Numeric Pain Rating Scale

Original Editor - Venus Pagare

Top Contributors - Venus Pagare, Tomer Yona, Evan Thomas and Vanessa Rhule

Purpose

The Numeric Pain Rating Scale (NPRS) is a unidimensional measure of pain intensity in adults,[1][2][3] including those with chronic pain due to rheumatic diseases.[3][4]

Content

The NPRS is a segmented numeric version of the visual analog scale (VAS) in which a respondent selects a whole number (0–10 integers) that best reflects the intensity of his/her pain.[3] The common format is a horizontal bar or line. Similar to the VAS, the NPRS is anchored by terms describing pain severity extremes.[5]

Number of Items

Although various iterations exist, the most commonly used is the 11-item NPRS.[6]

Response Options/Scale

The 11-point numeric scale ranges from '0' representing one pain extreme (e.g. “no pain”) to '10' representing the other pain extreme (e.g. “pain as bad as you can imagine” or “worst pain imaginable”).[2][3]

NRS pain.jpg

Recall Period for Items

Recal varies, but respondents are most commonly asked to report pain intensity “in the last 24 hours” or an average pain intensity.[7]

Obtaining the Scale

Available from Partners Against Pain.

Administration

The NPRS can be administered verbally (therefore also by telephone) or graphically for self-completion.[4] As mentioned above, the respondent is asked to indicate the numeric value on the segmented scale that best describes their pain intensity.[5]

Scoring and Interpretation

Scores range from 0-10 points, with higher scores indicating greater pain intensity.[5]

Merits and Demerits

  • The NPRS takes <1 minute to complete
  • The NPRS is easy to administer and score[4][8]
  • Minimal language translation difficulties supports the use of the NPRS across cultures and languages[9]
  • The NPRS is a valid and reliable scale to measure pain intensit [5]
  • Strengths of this measure over the VAS are the ability to be administered both verballyand in writing, as well as its simplicity of scoring[5]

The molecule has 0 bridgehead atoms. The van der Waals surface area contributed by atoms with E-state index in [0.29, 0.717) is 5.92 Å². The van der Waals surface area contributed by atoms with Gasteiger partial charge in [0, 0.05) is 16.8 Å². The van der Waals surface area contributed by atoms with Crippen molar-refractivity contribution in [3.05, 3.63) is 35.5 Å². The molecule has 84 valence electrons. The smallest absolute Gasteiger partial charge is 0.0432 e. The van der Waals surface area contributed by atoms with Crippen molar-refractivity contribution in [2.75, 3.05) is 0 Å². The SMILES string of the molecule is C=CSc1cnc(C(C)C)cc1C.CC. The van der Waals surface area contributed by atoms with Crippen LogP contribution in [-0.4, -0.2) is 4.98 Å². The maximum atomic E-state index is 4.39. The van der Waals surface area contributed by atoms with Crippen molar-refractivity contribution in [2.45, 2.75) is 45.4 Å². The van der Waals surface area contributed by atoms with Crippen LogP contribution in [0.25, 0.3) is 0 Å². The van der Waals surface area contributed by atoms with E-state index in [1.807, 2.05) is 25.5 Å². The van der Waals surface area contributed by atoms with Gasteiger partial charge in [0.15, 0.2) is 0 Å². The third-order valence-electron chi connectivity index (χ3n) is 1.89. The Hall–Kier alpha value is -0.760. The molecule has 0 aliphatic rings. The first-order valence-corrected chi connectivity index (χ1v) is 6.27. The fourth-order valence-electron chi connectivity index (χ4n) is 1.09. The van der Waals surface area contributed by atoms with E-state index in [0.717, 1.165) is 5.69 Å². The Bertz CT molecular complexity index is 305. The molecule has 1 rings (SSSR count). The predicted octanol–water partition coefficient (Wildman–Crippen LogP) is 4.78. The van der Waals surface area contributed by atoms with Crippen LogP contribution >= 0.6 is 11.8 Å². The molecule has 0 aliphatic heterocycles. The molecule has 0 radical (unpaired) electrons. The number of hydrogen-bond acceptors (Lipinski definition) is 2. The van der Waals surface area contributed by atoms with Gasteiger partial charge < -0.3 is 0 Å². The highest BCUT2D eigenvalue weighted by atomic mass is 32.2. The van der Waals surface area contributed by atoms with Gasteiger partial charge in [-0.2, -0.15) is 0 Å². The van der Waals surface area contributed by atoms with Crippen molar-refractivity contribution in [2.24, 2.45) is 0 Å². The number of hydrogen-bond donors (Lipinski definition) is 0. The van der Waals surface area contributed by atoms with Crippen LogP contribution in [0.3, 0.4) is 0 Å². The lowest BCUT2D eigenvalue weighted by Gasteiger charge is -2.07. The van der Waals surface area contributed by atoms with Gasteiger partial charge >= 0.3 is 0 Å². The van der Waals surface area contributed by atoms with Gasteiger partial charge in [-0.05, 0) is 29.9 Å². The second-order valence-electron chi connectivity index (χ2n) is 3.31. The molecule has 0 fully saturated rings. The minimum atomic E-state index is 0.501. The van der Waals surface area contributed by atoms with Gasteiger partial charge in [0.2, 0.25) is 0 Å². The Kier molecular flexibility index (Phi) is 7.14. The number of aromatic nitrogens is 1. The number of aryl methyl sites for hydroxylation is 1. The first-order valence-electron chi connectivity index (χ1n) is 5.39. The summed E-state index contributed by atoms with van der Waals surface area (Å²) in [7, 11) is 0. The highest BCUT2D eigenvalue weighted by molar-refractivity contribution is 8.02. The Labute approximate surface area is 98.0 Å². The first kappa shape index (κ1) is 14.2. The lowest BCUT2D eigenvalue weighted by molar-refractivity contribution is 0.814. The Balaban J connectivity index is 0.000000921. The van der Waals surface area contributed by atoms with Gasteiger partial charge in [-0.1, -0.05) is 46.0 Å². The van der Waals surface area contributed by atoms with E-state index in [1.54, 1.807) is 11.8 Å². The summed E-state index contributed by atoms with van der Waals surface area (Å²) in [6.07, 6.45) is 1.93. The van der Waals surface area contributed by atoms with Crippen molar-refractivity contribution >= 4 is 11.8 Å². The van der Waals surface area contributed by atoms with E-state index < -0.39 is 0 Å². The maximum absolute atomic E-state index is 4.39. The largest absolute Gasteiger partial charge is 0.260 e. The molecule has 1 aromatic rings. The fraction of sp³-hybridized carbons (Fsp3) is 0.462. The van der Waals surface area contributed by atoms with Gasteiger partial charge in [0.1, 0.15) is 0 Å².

• One weakness is that the NPRS evaluates only 1 component of the pain experience and  intensity, and therefore does not capture the complexity and idiosyncratic nature of the pain experience or improvements due to symptom fluctuations.

Psychometric Information

Development

To improve discrimination for detecting relatively small changes, an NPRS comprised of numbers along a scale was used in a population of 100 patients with a variety of rheumatic diseases. Variations in pain descriptors used as anchors for end points on the NPRS have been reported in the literature. However, the methodology used to develop these various anchor terms is unknown.[10][11]

Acceptability

Chronic pain patients prefer the NPRS over other measures of pain intensity, including the VAS, due to comprehensibility and ease of completion.[12] However, focus groups of patients with chronic back pain and symptomatic hip and knee osteoarthritis (OA) have found that the NPRS is inadequate in capturing the complexity and idiosyncratic nature of the pain experience or improvements due to symptom fluctuations.[13][14]

Reliability

High test–retest reliability has been observed in both literate and illiterate patients with rheumatoid arthritis (r = 0.96 and 0.95, respectively) before and after medical consultation.[4]

Validity

For construct validity, the NPRS was shown to be highly correlated with the VAS in patients with rheumatic and other chronic pain conditions (pain>6 months): correlations range from 0.86 to 0.95.[4]